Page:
A Confederacy of Flight

Maybe it’s middle age,

all the talk of joints

and life insurance, but

my envy has shifted

from the lovely

polished humans-

whatever it was that

once looked like success,

that tenuous beauty-

to the preposterous

hornbill, the beige

and ruffled mousebird,

all those flying things

with their sharp purpose,

those magnificent wings.

I dream of decomposing,

feeding my tired skin to

an earthworm, just

for the final hope of being

swallowed by a bird,

of joining the swooping

confederacy, the hope

of all that air

lifting me.

When the Time Comes

To live in this world you must be able to do three things: to love what is mortal; to hold it against your bones knowing your own life depends on it; and, when the time comes to let it go, to let it go. ~Mary Oliver

These daughters pressed against my side,
their hair smelling like the warm earth,
the one on my lap, all squirming limbs and softness,
they will die soon- maybe in one year or seventy-
there’s no use denying it, trying to forget.
Like the agapanthus,
all life and exuberance, pressing colour and
movement from every cell until the day when
life begins to wear out, the leaves start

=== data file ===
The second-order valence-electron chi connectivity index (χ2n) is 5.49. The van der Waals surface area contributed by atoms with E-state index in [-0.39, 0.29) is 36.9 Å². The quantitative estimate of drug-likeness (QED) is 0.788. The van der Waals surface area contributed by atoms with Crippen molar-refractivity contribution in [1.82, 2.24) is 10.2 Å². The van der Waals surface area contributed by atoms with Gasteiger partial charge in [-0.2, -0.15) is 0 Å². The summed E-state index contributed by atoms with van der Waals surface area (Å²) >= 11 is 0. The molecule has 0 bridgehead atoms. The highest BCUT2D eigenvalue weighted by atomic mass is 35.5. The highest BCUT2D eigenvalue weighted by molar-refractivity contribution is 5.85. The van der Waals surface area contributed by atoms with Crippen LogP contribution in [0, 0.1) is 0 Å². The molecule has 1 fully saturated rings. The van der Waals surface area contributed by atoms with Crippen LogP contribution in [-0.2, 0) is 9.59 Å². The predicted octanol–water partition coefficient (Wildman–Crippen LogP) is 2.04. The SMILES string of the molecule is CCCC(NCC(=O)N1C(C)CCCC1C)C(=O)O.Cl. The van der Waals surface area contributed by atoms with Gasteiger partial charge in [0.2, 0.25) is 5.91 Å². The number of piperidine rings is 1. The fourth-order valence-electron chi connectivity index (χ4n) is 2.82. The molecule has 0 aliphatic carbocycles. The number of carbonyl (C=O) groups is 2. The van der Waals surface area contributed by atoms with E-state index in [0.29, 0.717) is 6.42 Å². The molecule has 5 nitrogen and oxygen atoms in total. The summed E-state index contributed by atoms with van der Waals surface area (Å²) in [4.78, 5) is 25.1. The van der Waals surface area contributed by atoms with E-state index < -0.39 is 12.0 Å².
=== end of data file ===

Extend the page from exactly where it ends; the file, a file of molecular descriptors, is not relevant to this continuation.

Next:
to curl in on themselves, the petals loosen
their small grip, or the fine white butterfly-
how does a butterfly die?
I watched one being eaten this
morning by a swooping green bird,
it fought its sudden demise with fierce flapping,
holding on to life till the last dive
into darkness. But others must fall
silently in the trees, or lay
their tissue wings across warm stones
letting the sunlight swallow them, the wind
lift their papery bodies after they’re gone.
I press my mouth against my daughters’ hair,
the skulls that grew beneath my ribs,
I lean into their aliveness.

The Sacred Ibis

There was a time when the Egyptians worshiped Thoth,
the god who gave them writing, wisdom, words,
their god with the head of the ibis,
all beak and no forehead.
They worshiped the ibis itself, too,
not the loud squawky hadada,
but its silent cousin, the white sacred ibis,
collected their bodies for great burials,
painted, in faith, their avian portraits over temples.
Every morning I watch a flock of sacred ibis
float across the valley behind my house,